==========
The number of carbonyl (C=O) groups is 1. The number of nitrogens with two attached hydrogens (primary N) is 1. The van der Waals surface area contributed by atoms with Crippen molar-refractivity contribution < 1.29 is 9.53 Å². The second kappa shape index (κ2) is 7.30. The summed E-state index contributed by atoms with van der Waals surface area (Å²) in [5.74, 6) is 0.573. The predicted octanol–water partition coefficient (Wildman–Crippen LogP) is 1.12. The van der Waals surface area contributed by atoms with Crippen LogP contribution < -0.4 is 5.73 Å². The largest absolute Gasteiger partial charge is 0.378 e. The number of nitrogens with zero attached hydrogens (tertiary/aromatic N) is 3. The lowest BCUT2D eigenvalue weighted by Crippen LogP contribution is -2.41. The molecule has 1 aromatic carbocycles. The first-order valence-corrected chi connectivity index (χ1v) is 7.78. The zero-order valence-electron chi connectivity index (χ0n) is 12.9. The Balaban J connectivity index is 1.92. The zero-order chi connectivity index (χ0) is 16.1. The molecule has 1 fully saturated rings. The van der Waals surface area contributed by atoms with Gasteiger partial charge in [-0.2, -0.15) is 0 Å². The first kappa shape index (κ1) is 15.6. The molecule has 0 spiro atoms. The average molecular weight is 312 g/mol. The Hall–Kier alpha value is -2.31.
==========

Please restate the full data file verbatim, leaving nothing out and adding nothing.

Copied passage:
The number of carbonyl (C=O) groups is 1. The number of nitrogens with two attached hydrogens (primary N) is 1. The van der Waals surface area contributed by atoms with Crippen molar-refractivity contribution < 1.29 is 9.53 Å². The second kappa shape index (κ2) is 7.30. The summed E-state index contributed by atoms with van der Waals surface area (Å²) in [5.74, 6) is 0.573. The predicted octanol–water partition coefficient (Wildman–Crippen LogP) is 1.12. The van der Waals surface area contributed by atoms with Crippen LogP contribution < -0.4 is 5.73 Å². The largest absolute Gasteiger partial charge is 0.378 e. The number of nitrogens with zero attached hydrogens (tertiary/aromatic N) is 3. The lowest BCUT2D eigenvalue weighted by Crippen LogP contribution is -2.41. The molecule has 1 aromatic carbocycles. The first-order valence-corrected chi connectivity index (χ1v) is 7.78. The zero-order valence-electron chi connectivity index (χ0n) is 12.9. The Balaban J connectivity index is 1.92. The zero-order chi connectivity index (χ0) is 16.1. The molecule has 1 fully saturated rings. The van der Waals surface area contributed by atoms with Gasteiger partial charge in [-0.2, -0.15) is 0 Å². The first kappa shape index (κ1) is 15.6. The molecule has 0 spiro atoms. The average molecular weight is 312 g/mol. The Hall–Kier alpha value is -2.31.